By year’s end, Disney will have released a record six films that surpassed $1 billion at the worldwide box office in 2019. That explosion is the driving force behind Disney’s push to become the first studio to collect upwards of $11 billion in a single year. But as we’ve previously explored, this was an intentional sprint. Disney frontloaded 2019 with an arsenal of major blockbusters so that it could line the library of its new streaming service, Disney+, with a handful of tentpole titles as soon as possible. While that leaves 2020 without a film on par with Avengers: Endgame or Star Wars: The Rise of Skywalker, it does make for an interesting snapshot of the studio’s future.
This decade, Disney has released the highest-grossing film domestically in seven of 10 years. In 2020, the studio will have a better idea of where Fox’s titles fit into their strategy, where expectations should be for Marvel’s future, and if they can still open new-to-screen franchises successfully. Let’s break it all down.
Disney & Fox
While Fox has a handful of films on the 2020 release schedule under Disney, the two biggest are Matthew Vaughn’s The King’s Man (Sept 18) and Steven Spielberg’s West Side Story (Dec 18). The former is a prequel to the popular Kingsman franchise and the rare R-rated mini-major global film series. The latter is a retelling of one of the most beloved 20th Century musicals. If The King’s Man succeeds, we can expect more entries in the franchise and perhaps more confidence from Disney in blockbuster R-rated material (the studio is reportedly unsure about the future of Deadpool). Movie musicals, meanwhile, appear to be virtually flop-proof in recent years and West Side Story could be a major player come awards season.
Both represent a new dimension to Disney’s release strategy and very well may score the studio some Oscar nominations. Conversely, their potential failures may convince Disney to significantly limit Fox’s theatrical releases and instead re-route the majority of new content to Disney+ and Hulu as has already begun.
As the coda to Marvel’s 11-year Infinity Saga, this summer’s Spider-Man: Far From Home benefited from an Avengers: Endgame box office bump. But now that the first iteration of the Marvel Cinematic Universe has concluded, a resetting of expectations might be in order. Not every film can be a critically acclaimed $1 billion hit.
Marvel isn’t afraid to saturate the market with MCU content as the studio’s future plans showcase. But Black Widow (May 1) and Eternals (Nov 6) will be valuable indicators of audience engagement. Fans have been clamoring for Scarlett Johansson’s super spy to receive her own standalone film for years. Thanks to the strong attachment audiences have for her character and the Marvel brand, it’s a safe bet that Black Widow will avoid the same box office fate as Atomic Blonde and Red Sparrow. But as a self-contained pseudo-prequel for a character with a pre-determined fate, the kickoff to Phase IV holds no repetitive cash flow potential.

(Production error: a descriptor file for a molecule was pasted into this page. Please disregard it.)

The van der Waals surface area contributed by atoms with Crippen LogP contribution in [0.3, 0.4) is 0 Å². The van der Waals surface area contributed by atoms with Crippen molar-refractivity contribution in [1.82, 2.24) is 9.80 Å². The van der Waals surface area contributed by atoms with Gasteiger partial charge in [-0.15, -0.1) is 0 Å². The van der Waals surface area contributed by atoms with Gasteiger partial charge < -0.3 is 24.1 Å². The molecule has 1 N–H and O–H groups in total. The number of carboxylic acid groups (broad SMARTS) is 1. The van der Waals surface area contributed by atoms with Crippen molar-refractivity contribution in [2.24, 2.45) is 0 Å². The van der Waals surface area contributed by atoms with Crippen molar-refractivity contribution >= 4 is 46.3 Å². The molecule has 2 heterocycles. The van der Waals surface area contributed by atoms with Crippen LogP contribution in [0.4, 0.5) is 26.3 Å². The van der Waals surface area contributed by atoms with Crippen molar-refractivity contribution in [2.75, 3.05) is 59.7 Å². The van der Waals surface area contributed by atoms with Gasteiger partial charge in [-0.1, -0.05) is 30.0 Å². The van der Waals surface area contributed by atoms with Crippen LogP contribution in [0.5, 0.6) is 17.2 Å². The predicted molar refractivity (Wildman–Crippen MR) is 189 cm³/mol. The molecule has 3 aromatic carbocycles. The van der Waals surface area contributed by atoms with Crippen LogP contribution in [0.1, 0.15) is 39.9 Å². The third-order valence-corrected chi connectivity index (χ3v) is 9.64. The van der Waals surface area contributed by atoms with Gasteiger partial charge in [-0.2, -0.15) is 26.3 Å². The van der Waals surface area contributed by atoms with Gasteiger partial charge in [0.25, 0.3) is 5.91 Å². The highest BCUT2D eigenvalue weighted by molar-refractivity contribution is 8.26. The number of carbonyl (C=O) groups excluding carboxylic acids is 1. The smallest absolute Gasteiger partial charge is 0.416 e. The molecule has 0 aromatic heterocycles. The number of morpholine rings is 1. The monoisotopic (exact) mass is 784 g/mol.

The hope for a new franchise instead lies with Eternals, which boasts a stellar cast but few recognizable characters among casual movie-goers. That didn’t stop Guardians of the Galaxy from becoming a hit, but must be considered when projecting its reception in Phase IV. Marvel has developed enough brand loyalty to build up a high floor, but launching new series with characters unrelated to the first decade of its run is no simple task.
Next year, Disney will release two Pixar originals, (Onward and Soul), two live-action originals (Dwayne Johnson’s Jungle Cruise and Kenneth Branagh’s Artemis Fowl), and one Walt Disney Animation original (Raya and the Last Dragon). New-to-screen concepts have become impossibly difficult to launch in the narrow modern theatrical marketplace, which is partly why biggies such as Doctor Sleep, Mortal Engines, and Valerian and the City of a Thousand Planets have flopped in recent years. As Forbes‘ Scott Mendelson previously told Observer, “The Hunger Games was the last mega-bucks ‘new to cinema’ franchise we’re probably ever going to see outside of already established brands.”
Pixar’s consistent quality and brand affinity will probably safeguard its new films from disastrous fates and you can bet against The Rock at your own peril. But there’s no doubt that Disney has struggled to launch new live-action franchises this millennium that didn’t fall under a pre-existing series (see: Prince of Persia, John Carter, The Lone Ranger, Tomorrowland, A Wrinkle in Time). If the studio can turn the corner and successfully establish new never before seen franchises, its global take over of theatrical cinema will be complete. So even without an Avengers flick or a Star Wars adventure, 2020 is shaping up to be a crucial year for Disney’s film future.